Maryknoll Office for Global Concerns

Home | Contact us | Search
Our mission | MOGC publications | Staff members | Our partners | Contact us
Africa | Asia | Middle East | Latin America | United Nations |
War is not the answer | Arms control/proliferation | U.S. military programs/policies | Security | Alternatives to violence
Maryknoll Land Ethic Process | Climate change | GMOs | Water | U.S. energy policy | Earth Charter |
Trade/Investment | Foreign debt | Millennium Devel. Goals | Corporate accountability | Int'l financial institutions | Work | Economic alternatives
Indigenous peoples | Migrants | Children | Women | People with HIV/AIDS
Educational resources | Contact policymakers | Links | MOGC publications |
Subscribe | NewsNotes archive

NewsNotes, March-April 2010
Vol. 35, No. 2

1) Explore My Mission video contest: Sponsored by the Maryknoll Fathers & Brothers, this contest invites young adults 18-35 years old to submit videos, three minutes or shorter in length, that display a passion for living the Gospel by helping others. Two grand prize winners will be awarded a two-week, short-term mission trip to Tanzania where they will work with the Maryknoll East Africa Mission Community in their service among impoverished people in rural and urban settings near Lake Victoria. Video entries may be uploaded to the official contest website,, through April 9, 2010. Contest winners will be notified by May 18. Winners will be in Tanzania for the first two weeks of July 2010. Complete instructions are available at the website.

2) The Tao of Liberation: Exploring the Ecology of Transformation: Published by Orbis and written by Mark Hathaway and Leonardo Boff, this book combines social, political, economic, ecological, emotional, and spiritual approaches of the current crises rooted in global capitalism, which has resulted in rising social inequality, exclusion, a collapse of democracy, deterioration of the environment, and growing poverty. It takes a different approach to sustainability, traditionally seen in terms of limits and restrictions, and offers a new conception of sustainability as liberation both in the personal sense of spiritual realization, and in the collective sense of people seeking their freedom from oppression. Such an approach is conceptualized in the ancient Chinese word Tao referring to both an individual spiritual path and the way the universe works. 448 pages, paperback. $35. For more information contact Orbis Books at (914) 941-7636, ext. 2576 or 2477,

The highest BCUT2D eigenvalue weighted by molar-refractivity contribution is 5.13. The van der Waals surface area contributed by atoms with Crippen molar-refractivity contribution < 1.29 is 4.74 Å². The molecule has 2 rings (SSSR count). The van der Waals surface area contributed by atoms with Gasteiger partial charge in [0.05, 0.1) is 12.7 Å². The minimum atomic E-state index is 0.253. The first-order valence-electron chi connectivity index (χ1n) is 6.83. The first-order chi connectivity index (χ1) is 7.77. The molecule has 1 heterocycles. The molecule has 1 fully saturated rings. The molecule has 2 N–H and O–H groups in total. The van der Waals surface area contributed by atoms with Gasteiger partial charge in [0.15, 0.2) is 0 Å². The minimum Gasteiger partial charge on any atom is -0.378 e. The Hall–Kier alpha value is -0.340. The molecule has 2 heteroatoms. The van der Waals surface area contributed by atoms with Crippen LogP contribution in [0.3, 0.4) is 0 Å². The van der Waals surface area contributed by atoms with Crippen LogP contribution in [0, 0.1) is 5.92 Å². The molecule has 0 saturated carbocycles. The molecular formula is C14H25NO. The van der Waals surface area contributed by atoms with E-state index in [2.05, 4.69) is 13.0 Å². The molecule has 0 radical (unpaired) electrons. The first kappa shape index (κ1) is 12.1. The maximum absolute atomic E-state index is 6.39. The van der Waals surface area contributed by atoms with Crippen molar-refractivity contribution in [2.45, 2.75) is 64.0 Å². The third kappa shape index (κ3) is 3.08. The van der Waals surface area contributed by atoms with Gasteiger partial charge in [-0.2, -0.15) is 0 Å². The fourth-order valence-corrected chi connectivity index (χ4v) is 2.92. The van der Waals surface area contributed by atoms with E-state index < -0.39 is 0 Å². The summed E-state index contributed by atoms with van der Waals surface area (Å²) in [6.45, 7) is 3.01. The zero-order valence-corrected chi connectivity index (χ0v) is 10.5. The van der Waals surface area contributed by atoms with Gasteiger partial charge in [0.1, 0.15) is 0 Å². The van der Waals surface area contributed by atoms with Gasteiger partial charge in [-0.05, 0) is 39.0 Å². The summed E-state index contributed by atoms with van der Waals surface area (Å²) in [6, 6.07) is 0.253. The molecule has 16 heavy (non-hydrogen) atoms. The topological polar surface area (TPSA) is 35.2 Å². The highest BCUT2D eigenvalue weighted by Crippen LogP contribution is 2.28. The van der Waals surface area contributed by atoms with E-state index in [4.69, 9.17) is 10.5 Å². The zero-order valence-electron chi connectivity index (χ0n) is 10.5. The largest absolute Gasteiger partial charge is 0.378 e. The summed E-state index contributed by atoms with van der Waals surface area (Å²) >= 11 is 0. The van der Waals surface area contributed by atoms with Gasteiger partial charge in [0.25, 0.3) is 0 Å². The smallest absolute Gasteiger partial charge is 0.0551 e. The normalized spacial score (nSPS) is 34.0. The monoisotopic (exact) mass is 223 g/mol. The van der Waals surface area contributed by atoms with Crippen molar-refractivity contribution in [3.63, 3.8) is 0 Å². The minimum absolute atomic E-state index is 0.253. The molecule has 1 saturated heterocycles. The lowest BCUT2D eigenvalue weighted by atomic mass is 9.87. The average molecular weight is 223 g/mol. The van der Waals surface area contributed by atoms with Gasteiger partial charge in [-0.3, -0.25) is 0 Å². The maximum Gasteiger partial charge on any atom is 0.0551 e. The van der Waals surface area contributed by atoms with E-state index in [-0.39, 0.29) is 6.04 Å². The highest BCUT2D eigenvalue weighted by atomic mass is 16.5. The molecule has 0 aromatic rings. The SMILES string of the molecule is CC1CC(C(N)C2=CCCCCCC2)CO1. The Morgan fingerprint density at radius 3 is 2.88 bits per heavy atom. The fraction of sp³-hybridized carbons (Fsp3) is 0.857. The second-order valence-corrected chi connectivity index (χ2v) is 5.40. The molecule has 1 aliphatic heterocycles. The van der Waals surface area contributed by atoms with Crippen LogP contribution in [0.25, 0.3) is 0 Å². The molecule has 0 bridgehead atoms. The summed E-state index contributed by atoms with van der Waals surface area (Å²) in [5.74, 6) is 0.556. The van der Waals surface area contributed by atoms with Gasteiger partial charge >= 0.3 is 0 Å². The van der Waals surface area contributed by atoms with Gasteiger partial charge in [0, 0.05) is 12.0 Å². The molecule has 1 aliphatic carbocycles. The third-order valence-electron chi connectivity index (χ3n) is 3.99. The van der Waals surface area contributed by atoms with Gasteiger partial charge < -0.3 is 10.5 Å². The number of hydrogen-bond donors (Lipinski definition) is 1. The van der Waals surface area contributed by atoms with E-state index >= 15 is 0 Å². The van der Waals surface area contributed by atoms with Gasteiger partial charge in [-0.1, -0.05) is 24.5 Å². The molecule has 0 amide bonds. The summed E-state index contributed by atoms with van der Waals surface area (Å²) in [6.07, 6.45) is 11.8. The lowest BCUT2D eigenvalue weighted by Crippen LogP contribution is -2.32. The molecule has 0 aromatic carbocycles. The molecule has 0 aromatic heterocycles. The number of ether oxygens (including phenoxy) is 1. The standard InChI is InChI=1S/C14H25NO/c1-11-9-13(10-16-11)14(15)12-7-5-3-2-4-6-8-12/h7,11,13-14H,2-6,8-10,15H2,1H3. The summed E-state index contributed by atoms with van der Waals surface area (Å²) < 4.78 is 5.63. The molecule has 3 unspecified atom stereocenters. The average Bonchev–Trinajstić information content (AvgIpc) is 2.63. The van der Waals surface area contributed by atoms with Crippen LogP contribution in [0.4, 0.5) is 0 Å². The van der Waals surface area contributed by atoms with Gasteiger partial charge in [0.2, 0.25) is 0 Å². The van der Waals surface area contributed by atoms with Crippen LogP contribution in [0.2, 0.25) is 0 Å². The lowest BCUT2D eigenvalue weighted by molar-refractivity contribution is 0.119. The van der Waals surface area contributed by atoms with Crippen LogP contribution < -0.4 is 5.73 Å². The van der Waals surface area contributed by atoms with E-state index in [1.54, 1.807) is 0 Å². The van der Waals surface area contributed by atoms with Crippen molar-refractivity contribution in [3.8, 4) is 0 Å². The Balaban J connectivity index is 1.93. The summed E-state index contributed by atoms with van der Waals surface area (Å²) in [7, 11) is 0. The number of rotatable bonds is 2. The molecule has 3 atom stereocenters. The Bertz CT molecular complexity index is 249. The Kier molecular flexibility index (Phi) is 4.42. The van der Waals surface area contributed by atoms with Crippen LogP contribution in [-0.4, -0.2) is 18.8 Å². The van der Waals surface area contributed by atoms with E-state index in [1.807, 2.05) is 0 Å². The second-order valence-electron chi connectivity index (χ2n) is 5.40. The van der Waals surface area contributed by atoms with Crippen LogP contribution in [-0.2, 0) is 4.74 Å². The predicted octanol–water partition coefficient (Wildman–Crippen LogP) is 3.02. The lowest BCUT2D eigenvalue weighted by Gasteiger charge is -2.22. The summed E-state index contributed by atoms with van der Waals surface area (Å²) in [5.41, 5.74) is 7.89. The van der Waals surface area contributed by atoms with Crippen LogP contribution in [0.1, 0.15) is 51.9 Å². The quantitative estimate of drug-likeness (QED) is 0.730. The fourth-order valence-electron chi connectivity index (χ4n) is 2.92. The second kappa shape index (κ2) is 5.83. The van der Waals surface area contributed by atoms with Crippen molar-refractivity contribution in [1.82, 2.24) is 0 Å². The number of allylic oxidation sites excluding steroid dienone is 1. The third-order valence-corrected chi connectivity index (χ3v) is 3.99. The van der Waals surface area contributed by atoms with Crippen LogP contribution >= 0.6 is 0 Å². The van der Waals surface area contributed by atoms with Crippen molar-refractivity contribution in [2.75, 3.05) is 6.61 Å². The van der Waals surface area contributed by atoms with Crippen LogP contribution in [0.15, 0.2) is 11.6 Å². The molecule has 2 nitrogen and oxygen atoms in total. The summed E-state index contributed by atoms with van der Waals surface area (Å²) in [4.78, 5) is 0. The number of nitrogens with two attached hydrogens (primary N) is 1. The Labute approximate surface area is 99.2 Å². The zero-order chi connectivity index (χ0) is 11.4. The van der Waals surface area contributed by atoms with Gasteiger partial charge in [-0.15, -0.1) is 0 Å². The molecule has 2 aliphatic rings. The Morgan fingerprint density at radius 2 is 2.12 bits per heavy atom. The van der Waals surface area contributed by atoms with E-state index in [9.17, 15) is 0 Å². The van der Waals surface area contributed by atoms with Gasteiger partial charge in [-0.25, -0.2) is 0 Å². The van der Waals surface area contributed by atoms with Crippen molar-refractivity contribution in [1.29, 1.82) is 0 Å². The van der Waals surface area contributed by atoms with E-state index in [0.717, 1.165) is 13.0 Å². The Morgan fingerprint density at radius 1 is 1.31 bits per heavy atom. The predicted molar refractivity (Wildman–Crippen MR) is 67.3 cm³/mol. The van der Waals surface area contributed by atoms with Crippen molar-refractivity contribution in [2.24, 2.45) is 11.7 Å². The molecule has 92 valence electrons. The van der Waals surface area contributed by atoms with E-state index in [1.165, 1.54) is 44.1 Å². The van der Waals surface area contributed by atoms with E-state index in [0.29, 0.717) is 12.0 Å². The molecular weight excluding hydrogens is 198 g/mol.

3) And You Welcomed Me: Migration and Catholic Social Teaching: This new book, published by Woodstock Theological Center, describes the distinctive way in which Catholic social teaching looks at migrants. It analyzes migration from the legal, social science, and cultural perspectives, and gives special consideration to the lived experience of immigrants themselves and their host communities. The book identifies gaps and opportunities to improve government and non-governmental responses to migration on a local, national, and international level. And You Welcomed Me aims to reframe perspectives on migration by focusing on the human beings at the heart of this phenomenon. It analyzes trade, immigration, labor, national security, and integration policies in light of the core Catholic commitment to the common good, human dignity, authentic development, and solidarity. 192 pages, paperback. $26.95. For more information contact Lexington Books, 301-459-3366,

4) Trails of Hope and Terror: Testimonies of Immigration: This new book from Orbis Books, written by Miguel de la Torre, is intended to develop a conversation on immigration that is constructive rather than filled with fear and hate. De la Torre analyzes several issues associated with immigration in the U.S. -- borders, economics, myths, family values, and others -- and then includes stories or testimonies by undocumented migrants and those who work with them. Each chapter concludes with a poem or prayer. The combination of analysis, story and artistic expression opens up the complexities of immigration for students and all Christians. 211 pages, paperback, $20. For more information, contact Orbis Books at (914) 941-7636, ext. 2576 or 2477,

5)   Education for Justice (EfJ): This invaluable website, a project of the Center of Concern, was created to help teachers, social action directors, parish members, campus ministers, and others in leadership roles to meet the challenge of sharing Catholic social teaching and bring greater awareness to social justice issues. Through all of the materials available on the web site, EfJ seeks not only to introduce Catholic social teaching to a wider audience but to help deepen the knowledge of this essential element of faith and to help develop solidarity with all those in the global community who are suffering and oppressed. Access available by subscription:

About us | Privacy Policy | Legal  |  Contact us
© 2010 Maryknoll Office for Global Concerns